Section 7.3 Bohr’s Theory of the Hydrogen Atom
It is interesting to note that astronomy had a considerable influence on Bohr’s model of the atom. The logic used was if the planets revolve around the sun in specific orbits, then it would be reasonable that the electrons would revolve about the nucleus in specific orbits.
Students often wonder why we would even consider Bohr’s theory when it explains only the hydrogen atom. They should be reassured that even though the theory is limited, it is useful in gaining the foundation required to understand more complex theories. Bohr’s theory introduces the concepts of ground state, excited state, absorption and emission, for example.
-18An extension to Bohr’s theory is using Rydberg’s constant (2.18 ！ 10 J) and
；；11，~ ;E = - RH22，~nnif：?
to determine the energy that is absorbed or emitted by specific transitions. Once the energy is determined, both the frequency and wavelength can be determined using Planck’s relationship.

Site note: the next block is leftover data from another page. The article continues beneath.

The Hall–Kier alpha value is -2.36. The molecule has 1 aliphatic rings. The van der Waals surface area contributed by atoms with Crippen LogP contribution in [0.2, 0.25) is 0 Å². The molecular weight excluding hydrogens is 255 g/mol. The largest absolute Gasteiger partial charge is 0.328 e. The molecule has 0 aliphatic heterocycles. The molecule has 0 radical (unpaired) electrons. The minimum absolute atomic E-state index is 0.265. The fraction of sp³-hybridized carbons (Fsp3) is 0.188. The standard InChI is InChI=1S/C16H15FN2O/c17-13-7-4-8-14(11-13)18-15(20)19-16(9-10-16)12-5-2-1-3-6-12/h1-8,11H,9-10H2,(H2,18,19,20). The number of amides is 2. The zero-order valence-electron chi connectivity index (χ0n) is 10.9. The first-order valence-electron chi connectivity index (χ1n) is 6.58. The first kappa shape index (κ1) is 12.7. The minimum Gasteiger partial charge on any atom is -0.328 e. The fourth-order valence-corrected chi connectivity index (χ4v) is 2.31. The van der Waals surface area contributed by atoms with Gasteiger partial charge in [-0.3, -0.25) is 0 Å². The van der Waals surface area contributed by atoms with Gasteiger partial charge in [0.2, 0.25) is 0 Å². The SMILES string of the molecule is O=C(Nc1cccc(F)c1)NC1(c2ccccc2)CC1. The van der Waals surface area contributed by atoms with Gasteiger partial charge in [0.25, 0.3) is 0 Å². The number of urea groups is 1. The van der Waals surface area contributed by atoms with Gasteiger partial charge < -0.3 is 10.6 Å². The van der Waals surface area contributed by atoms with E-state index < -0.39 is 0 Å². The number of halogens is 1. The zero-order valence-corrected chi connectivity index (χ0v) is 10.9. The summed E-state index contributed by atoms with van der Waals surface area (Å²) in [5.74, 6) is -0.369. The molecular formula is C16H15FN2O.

Section 7.4 The Dual Nature of the Electron
Louis de Broglie suggested that if light can have both wave nature and particle nature, then electrons can behave like waves even though they have a known mass. De Broglie’s relation is
h ； = mv
Students have difficulty accepting that particles can have wave nature and light can have particle nature. They should be reassured that their misgivings are founded on the fact that they have never “experienced” particles as small as electrons; therefore, they have to accept this concept as reasonable based on experimental evidence. The evidence is demonstrated by your author in the Chemistry in Action essay “Electron Microscopy".
Section 7.5 Quantum Mechanics
Bohr’s theory is successful in describing the spectra for hydrogen atoms, but